Date(s) - 16/06/2018 - 21/06/2018
Vancouver Convention Centre
.Riskope is proud to announce that we got invited to present at Resources for Future Generations 2018 a Keynote Lecture
Geoethical consensus building through independent risk assessments
It is common that consultants hired by the “proponents of new projects” and the public strongly disagree in their analysis of significant adverse impacts. One of the components allowing to determine potential adverse impacts should be the risk assessment. However, risk assessments are oftentimes the source of conflict, rather that of consensus.
Indeed, numerous voices are raising around the world to show how misleading and fuzzy commonly used risk assessments methods are. Misleading and fuzzy risk assessment are contrary to geoethics principle and cause public rejection.
This keynote lecture presents a case where, as shown by public records, after two iterations between proponent and the Environmental Impact Review Board consensus was not possible. Thus the latter decided to ask a third party external risk advisor to develop a risk assessment.
The goal was to help the different parties to form a balanced opinion on the significant adverse impacts of the project. Indeed, that balanced and informed opinion constitutes the backbone of a geoethical consensus.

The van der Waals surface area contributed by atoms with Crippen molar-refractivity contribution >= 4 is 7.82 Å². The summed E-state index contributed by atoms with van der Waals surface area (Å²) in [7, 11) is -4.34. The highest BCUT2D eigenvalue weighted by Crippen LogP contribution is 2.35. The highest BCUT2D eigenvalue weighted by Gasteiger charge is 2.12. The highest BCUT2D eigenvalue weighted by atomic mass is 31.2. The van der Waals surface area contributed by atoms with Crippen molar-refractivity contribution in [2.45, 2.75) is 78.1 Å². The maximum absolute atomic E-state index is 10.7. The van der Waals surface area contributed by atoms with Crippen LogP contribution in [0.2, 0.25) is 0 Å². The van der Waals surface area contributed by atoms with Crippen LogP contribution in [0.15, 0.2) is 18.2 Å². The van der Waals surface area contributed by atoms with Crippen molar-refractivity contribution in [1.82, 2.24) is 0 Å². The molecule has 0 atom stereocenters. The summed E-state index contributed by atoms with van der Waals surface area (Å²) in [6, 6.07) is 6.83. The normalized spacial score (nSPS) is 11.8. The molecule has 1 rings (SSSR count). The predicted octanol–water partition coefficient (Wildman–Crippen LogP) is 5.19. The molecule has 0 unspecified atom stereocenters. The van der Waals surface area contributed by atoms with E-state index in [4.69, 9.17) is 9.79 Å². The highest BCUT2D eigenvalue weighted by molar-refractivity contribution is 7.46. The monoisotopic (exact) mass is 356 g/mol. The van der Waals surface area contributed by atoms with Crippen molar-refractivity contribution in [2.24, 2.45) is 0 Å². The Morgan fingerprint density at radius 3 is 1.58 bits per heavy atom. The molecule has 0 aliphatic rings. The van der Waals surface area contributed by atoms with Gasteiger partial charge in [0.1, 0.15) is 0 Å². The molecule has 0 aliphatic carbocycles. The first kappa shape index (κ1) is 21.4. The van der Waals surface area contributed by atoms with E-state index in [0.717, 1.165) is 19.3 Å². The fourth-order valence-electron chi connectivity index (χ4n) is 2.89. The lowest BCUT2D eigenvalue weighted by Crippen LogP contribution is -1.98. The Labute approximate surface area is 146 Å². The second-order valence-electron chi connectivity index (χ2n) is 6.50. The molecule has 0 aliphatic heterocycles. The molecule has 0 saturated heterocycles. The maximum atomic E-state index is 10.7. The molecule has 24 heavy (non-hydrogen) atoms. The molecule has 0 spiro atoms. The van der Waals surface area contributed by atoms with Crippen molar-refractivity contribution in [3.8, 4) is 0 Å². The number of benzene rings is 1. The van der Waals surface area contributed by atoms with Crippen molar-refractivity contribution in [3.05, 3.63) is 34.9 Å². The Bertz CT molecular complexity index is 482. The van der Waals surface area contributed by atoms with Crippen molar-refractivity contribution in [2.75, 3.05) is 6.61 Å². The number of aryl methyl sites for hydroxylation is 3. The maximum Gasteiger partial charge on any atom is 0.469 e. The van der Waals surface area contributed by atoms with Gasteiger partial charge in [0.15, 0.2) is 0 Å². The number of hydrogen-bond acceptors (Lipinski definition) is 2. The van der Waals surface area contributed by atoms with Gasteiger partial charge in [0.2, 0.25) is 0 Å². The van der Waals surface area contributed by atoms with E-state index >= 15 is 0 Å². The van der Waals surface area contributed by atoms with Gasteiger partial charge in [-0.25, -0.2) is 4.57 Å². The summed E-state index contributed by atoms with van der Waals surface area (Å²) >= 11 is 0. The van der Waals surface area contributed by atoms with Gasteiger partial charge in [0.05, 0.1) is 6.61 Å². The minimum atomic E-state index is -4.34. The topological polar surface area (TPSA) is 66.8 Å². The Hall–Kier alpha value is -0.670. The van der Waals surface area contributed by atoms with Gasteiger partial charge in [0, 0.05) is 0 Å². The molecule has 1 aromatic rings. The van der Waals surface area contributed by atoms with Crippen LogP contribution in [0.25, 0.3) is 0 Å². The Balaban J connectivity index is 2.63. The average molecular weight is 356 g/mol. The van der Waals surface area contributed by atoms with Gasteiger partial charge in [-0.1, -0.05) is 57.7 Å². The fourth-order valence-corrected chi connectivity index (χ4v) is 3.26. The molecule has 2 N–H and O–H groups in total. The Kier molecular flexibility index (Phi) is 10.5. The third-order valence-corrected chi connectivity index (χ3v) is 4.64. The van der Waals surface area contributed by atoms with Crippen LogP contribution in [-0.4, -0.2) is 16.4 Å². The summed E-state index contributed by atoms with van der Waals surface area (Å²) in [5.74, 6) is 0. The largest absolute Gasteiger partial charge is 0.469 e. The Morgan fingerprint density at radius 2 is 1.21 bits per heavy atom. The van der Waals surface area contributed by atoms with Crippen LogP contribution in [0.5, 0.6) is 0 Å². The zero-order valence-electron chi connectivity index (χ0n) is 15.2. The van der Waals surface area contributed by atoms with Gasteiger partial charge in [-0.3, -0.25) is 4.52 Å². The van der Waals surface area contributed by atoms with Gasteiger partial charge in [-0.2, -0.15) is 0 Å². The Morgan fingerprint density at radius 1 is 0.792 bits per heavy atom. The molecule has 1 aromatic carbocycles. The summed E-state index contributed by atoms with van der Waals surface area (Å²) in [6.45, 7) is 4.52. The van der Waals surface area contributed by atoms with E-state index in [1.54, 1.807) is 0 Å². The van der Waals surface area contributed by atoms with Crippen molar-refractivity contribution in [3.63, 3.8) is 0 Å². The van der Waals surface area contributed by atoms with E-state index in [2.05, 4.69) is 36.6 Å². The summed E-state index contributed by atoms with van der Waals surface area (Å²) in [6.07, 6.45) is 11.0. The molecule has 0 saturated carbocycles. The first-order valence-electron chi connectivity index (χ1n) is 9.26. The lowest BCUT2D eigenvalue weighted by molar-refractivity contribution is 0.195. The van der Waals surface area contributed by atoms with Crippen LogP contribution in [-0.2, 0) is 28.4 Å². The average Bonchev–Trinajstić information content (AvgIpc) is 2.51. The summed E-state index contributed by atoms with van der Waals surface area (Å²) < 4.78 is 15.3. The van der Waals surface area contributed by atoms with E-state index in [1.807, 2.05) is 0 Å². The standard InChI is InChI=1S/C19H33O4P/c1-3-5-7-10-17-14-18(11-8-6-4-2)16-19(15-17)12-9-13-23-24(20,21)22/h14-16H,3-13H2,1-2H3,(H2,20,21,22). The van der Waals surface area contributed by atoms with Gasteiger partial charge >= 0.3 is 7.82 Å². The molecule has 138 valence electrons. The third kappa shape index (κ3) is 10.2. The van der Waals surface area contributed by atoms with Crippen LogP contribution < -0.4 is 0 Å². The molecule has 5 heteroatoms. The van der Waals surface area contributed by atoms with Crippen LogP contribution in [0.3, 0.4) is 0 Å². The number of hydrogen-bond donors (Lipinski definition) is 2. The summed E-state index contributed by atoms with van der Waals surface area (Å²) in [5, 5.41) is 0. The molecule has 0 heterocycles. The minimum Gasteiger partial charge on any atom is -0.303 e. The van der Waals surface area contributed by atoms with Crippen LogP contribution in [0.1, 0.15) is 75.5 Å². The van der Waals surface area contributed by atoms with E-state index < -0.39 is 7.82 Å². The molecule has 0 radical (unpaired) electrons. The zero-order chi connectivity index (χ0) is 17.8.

A well documented case history
This keynote lecture delves into the peculiarity of the case study. In particular it shows how to deliver a transparent risk assessment by analyzing various steps. They go from the definition of the system, the assumptions, and limitations to the delivery of the final results.
Interestingly, documents on this case are entirely available on the Environmental Impact Review Board public record. This offers scholars and interested party a rare occasion to see how to use and discuss a quantitative risk assessment to reach consensus.
This keynote lecture also showcases how we define the risk metric, we evaluate probabilities and how we define of consequences. This enables a rational discussion going beyond gut feelings and emotions.
In the case history, this enabled a consensus-seeking discussion. The subject were possible mitigation of the project for a safer and more resilient society. As a matter of fact, after a fierce, healthy public hearing, the proponent updated his views on risk. The study identified stretches of road which may require additional mitigation. The proponent proposed additional mitigation for risk exposing people and the environment. Thus conditions set by the Board were finally met.